top of page
  • Shelley Lawson

Getting clued-up on your carbon footprint

Updated: Apr 8

Many smaller businesses are now tracking their carbon footprint, and it’s actually pretty easy to get started.

Maybe you’re looking to reduce your energy usage, or you’re curious about your business’ impact, or perhaps you’ve been asked about your footprint by an investor, your bank or a key customer. 

What data do I need for a carbon footprint?

As an SME all the information you’ll need to provide is within the business already – and there are free tools that help you turn your data into an emissions footprint.

None of the free tools are perfect, but they’re certainly good enough to get started.  One designed for SMEs is the NatWest Carbon Planner** (free for everyone, not just NatWest customers); or there’s the free Normative tracker, recommended by the SME Climate Hub.

Once you’ve set up an account, you’ll be asked to input a few key areas of activity: 

  1. your electricity, gas and fuel usage; 

  2. business travel (flights taken, mileage driven); 

  3. your employees’ commuting – whether by bike, car, train etc, or if they work from home; 

  4. the amount of waste you send to landfill or recycling; 

  5. inbound and outbound logistics.

There are tips on how to find this data on this page.  

Are Scopes important for SMEs?

You may have heard about Scopes in this context. Scope 1 is the emissions from the fuel that is directly used by a business e.g. in powering a furnace. Scope 2 is the emissions from the energy you buy (typically gas and electricity). Scope 3 is everything else, from travel and logistics to waste, water refrigerant gases, and all the materials in your supply chain. 

For many businesses, scope 3 is the largest portion, but you don’t yet have to report on all of your scope 3 because in practice it’s very difficult to be accurate in some areas of supply chains. The free calculators rely on quite a lot of estimating for supply chain activity.  

You can choose to go further and report on the materials you purchase as a business, such as raw materials if you’re a manufacturer.  My advice is to focus on the 5 key areas outlined above for now.  If you have any customers in the public sector, these are the areas they will expect you to report on***.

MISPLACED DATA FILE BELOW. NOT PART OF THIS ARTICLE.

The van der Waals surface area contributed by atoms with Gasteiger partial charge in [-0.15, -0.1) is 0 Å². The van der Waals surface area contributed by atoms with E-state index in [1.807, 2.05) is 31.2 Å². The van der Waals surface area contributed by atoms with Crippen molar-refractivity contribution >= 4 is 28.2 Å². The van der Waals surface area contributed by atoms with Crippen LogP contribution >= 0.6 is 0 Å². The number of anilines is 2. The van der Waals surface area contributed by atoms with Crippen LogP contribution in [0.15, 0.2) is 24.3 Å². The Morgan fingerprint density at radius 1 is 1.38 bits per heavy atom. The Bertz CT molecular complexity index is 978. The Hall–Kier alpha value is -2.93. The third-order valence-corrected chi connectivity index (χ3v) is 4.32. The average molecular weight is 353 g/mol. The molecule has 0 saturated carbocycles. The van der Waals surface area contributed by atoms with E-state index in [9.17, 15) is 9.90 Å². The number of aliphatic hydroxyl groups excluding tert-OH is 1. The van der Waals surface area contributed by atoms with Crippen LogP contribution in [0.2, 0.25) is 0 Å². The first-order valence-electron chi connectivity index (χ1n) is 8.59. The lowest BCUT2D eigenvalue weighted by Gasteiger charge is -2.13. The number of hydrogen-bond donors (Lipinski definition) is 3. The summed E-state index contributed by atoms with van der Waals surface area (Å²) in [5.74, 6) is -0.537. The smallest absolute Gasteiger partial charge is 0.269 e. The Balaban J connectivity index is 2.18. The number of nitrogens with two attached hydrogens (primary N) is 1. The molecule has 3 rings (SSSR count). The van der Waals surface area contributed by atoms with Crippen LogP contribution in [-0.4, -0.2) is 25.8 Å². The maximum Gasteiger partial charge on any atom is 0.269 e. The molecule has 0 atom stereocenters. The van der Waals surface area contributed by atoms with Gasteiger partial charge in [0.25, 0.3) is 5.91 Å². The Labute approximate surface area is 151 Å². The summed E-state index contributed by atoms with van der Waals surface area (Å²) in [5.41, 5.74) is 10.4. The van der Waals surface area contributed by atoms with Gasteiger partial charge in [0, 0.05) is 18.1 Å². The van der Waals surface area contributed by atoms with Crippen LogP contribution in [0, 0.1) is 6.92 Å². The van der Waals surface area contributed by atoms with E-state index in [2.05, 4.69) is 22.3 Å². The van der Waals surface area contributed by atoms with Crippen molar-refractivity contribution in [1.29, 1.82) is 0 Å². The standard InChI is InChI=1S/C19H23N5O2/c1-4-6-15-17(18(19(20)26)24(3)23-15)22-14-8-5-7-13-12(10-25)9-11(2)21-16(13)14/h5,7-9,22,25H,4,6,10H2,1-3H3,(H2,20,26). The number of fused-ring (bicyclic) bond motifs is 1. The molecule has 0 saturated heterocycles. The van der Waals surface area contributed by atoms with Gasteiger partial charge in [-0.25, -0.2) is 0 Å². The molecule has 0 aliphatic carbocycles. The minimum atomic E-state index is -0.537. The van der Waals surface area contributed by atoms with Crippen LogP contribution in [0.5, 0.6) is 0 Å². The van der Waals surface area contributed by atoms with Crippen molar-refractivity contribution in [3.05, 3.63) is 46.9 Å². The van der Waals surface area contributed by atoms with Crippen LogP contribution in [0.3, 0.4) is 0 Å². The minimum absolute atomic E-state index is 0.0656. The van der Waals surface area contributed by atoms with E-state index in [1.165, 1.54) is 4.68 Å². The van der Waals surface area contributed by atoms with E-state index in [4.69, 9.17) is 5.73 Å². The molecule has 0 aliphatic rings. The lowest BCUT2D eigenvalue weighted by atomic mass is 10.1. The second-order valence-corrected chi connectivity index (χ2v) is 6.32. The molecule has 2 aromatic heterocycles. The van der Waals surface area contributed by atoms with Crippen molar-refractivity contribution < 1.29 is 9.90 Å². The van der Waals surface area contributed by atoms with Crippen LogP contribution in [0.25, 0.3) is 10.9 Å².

Are there common pitfalls to measuring my business carbon footprint?

Many companies find the logistics area to be the most time-consuming to work out.  You’ll need to know the weight of goods shipped and the distance they travelled – and whether they went by road, sea or air freight. 

Can I extrapolate my carbon footprint data?

If you have a lot of shipments in or out, this can be lot of data – so it’s fine to take a sample of the top 20 customers/suppliers, or a representative sample by geography, be as accurate as you can be for those, and then extrapolate out from there. 

You should also ask your freight company and courier to provide a report on the emissions from your account: they may not have that yet, but the more customers who ask for it, the faster they’ll start providing good quality data. 

What should I do with my carbon calculator results?

Once your calculator has shown your emissions from all these activities, you may want to download the data into a spreadsheet – in practice I find excel easier to use, to put into graphical form, and to start to build up a multi-year picture, than the calculators. It’s just more flexible.  

Prioritising carbon reduction action

The data will clearly show you the “hot spots” of your emissions, and may surprise you.  You’ll see where you should be prioritising, and I’d recommend picking a couple of short-term improvements you can make quickly, as well as planning the longer term changes that will probably deliver bigger savings.

Think about what is within your control (can you switch to renewable energy, travel a bit less, encourage more cycling to work?), whereas moving to greener logistics will need the whole freight industry to change, and you don’t have much influence there.  You can find suggested actions by category here.

What help is available in Surrey to create a Carbon Management Plan?

If you need a little more guidance, or want to go further with this, deeper into your supply chain emissions for example, there are several experts available in our network who can provide advice and support.  Jolley Consultancy (focusing on micro businesses), also EcoShaper and 5D NetZero (for small to medium businesses).

When’s the best time to get started on my carbon footprint? 

There is no bad time to start, sometimes it takes a little while to get the data in the right format. You may wish to start officially recording the data just after your year end, so that you’ve got a complete picture of your sales and other activities, and it will tie in with your financial report.  By repeating the exercise annually, you’ll be able to demonstrate that the changes you’re putting into place are having an impact. And next time an investor, a customer or a member of staff asks what the company’s doing about sustainability, you’ll have the answer at your fingertips.

**PLEASE NOTE the Sustainable Business Network and Zero Carbon Guildford do not endorse organisations who finance fossil fuels and refer you to this ranking of British banks in this regard: and 


Set up in 2022 to support organisations across Surrey build resilience, drive positive change and create sustainable, future-proofed communities with free, impartial advice.

Ready to thrive?

Come join us.

Find out more about our inspiring group of volunteers who run the Sustainable Business Network.

Our Core SBN group and our Strategic Advisors help fuel the engine that support businesses, charities, public bodies and schools forward towards net zero and the sustainable devevlopment goals.

Ready to find your tribe? 

Join us, it's free

bottom of page